To counter any accusations that the protest was organized by Hasina's government, politicians were banned from the stage.
"This is a history. A new history is in the making," said Aminul Islam, a 30-year-old bank employee at the protest site.
"It is unbelievable," he said. "This is our fight, this is another war, not with rifles in hand, but with an unconditional urge to bringing those to book for killing our people and dishonoring our mothers and sisters."
Even though many of the protesters had not been born when the war raged, they were still scarred by it and the lack of accountability for those accused of crimes during the fighting, said Hassan Shahriar. To some that lack of accountability was reflected in the fact two members of Jamaat have served as Cabinet ministers.
"Generation after generation have seen no remedy, no punishment for the perpetrators. Rather they have become influential political actors, social actors, and the new generation has been silently frustrated," he said. "The wounds are still fresh."
The protesters are also fed up with corruption, nepotism and other perceived injustices and have seized on the tribunals to express their dissatisfaction, he said.
On Saturday, nearly 100,000 people mourned as the body of a blogger believed to be one of the organizers of the protest was brought to the intersection.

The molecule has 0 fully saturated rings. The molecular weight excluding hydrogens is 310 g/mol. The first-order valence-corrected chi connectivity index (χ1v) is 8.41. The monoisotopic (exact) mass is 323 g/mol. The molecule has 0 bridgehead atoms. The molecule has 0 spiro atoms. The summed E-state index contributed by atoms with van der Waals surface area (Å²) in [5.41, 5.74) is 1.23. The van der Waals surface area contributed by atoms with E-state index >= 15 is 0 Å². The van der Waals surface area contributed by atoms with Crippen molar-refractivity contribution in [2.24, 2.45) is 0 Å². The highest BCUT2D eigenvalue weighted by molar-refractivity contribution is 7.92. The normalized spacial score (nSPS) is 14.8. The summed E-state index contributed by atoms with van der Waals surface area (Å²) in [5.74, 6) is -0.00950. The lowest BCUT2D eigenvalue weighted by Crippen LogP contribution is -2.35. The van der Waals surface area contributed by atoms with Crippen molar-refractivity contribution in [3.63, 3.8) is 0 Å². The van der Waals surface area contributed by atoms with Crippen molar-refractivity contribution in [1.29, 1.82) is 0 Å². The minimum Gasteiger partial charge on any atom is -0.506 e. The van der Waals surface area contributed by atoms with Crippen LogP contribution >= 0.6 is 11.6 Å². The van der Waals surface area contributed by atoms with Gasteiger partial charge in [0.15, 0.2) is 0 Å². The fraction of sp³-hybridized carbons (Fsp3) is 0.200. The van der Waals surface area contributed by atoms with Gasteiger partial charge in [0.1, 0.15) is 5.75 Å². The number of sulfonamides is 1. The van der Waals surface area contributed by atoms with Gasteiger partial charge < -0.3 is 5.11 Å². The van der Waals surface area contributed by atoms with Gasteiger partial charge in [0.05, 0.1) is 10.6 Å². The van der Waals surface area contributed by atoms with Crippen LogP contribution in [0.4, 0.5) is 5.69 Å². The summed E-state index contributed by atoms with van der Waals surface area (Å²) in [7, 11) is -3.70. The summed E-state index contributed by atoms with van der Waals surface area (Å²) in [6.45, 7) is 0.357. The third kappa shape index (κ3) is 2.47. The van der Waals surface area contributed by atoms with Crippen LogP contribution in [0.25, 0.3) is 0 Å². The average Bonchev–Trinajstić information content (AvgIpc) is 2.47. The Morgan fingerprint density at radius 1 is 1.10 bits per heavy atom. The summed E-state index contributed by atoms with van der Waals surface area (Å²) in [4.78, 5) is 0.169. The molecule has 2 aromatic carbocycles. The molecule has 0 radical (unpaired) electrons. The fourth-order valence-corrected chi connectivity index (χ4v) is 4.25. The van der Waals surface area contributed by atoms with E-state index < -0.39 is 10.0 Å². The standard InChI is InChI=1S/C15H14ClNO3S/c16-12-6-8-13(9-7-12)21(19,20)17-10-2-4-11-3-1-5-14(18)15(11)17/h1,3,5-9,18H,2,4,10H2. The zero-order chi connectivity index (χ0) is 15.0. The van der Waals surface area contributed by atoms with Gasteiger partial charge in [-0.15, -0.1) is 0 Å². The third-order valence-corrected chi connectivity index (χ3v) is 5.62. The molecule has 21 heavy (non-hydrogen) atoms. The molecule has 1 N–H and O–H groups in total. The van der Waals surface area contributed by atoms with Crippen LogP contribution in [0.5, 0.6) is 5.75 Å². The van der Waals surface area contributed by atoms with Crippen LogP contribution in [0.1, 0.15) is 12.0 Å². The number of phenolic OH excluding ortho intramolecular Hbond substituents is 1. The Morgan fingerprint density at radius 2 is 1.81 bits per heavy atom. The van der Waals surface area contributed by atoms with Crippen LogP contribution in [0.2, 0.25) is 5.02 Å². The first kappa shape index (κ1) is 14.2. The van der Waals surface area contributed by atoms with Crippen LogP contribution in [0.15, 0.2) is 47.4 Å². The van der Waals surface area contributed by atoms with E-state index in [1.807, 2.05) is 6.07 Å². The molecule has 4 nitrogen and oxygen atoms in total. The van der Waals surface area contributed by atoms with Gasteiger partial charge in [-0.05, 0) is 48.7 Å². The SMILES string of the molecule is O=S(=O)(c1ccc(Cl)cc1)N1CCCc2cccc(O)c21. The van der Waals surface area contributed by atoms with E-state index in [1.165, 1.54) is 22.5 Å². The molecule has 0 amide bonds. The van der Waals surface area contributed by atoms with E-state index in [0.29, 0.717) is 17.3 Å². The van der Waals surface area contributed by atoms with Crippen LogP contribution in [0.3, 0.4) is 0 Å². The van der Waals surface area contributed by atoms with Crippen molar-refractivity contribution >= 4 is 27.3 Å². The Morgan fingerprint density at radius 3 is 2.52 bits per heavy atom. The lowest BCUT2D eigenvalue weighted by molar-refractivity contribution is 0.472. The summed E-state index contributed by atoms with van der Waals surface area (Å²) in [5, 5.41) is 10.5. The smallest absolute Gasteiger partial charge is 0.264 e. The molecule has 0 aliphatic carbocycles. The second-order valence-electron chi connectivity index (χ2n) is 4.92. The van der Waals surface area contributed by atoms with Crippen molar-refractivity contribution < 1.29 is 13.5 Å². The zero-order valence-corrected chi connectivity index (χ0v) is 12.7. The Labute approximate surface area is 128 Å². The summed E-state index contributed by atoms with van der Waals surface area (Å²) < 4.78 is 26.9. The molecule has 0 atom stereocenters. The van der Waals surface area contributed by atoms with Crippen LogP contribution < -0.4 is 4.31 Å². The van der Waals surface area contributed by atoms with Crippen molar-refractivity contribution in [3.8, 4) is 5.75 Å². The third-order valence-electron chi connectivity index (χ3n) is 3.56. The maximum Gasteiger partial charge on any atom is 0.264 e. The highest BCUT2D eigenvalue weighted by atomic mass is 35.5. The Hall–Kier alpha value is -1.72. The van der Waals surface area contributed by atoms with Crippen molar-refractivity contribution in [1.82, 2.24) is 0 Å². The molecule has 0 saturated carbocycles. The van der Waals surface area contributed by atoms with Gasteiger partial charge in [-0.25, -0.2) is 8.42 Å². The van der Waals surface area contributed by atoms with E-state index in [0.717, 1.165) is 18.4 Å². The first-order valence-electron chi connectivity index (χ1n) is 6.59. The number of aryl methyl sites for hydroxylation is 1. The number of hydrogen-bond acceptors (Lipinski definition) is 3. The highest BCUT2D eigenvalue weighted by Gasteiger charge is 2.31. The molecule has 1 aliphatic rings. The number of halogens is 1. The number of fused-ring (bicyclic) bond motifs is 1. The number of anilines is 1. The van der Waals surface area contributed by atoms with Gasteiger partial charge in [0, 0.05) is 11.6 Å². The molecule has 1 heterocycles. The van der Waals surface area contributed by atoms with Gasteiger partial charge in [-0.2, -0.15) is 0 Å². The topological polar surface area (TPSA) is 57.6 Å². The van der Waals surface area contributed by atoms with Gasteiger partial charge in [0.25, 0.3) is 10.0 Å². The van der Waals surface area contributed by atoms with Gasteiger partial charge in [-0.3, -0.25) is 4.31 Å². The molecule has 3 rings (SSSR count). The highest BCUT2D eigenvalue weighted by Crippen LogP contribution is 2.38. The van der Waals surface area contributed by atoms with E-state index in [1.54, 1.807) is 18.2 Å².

Blogger Ahmed Rajib Haider, a 30-year-old architect, was found dead near the gate of his home on Friday night, a local police official, Abdul Latif Sheikh, said. An autopsy showed Haider had at least eight stab wounds, said Sohel Mahmud, a physician at Dhaka Medical College Hospital said.
Police have launched an investigation into the killing, but would not say anything about who may have been responsible. Haider's family and friends suspect Jamaat-e-Islami in the attack, but the Islamic party issued a statement Saturday denying involvement.
His friends said Haider posted many statements in his blog urging the young generation to support tougher punishments for Mollah and others facing charges stemming from the 1971 war for independence.
In response to the demonstrations, the government has sent a bill to Parliament that would amend the law creating the tribunals, allowing the prosecution to appeal if it felt a sentence handed down was too lenient.
Law Minister Shafique Ahmed said the bill was expected to be passed by Parliament on Sunday, and the government has said it would use it to appeal Mollah's sentence.
One legal analyst, Shahdeen Malik, said the amendments would strengthen the law, and that the country's legal system could be counted on to give verdicts based on evidence and not simply in response to street pressure.
But New York-based Human Rights Watch criticized the proposed amendments, saying that passing retroactive laws to overturn unpopular verdicts violated the country's commitments to protect the rights of defendants.
"Convictions of those responsible for the 1971 atrocities is important for the country, but not at the expense of the principles that make Bangladesh a democracy," said Brad Adams, Asia director at Human Rights Watch.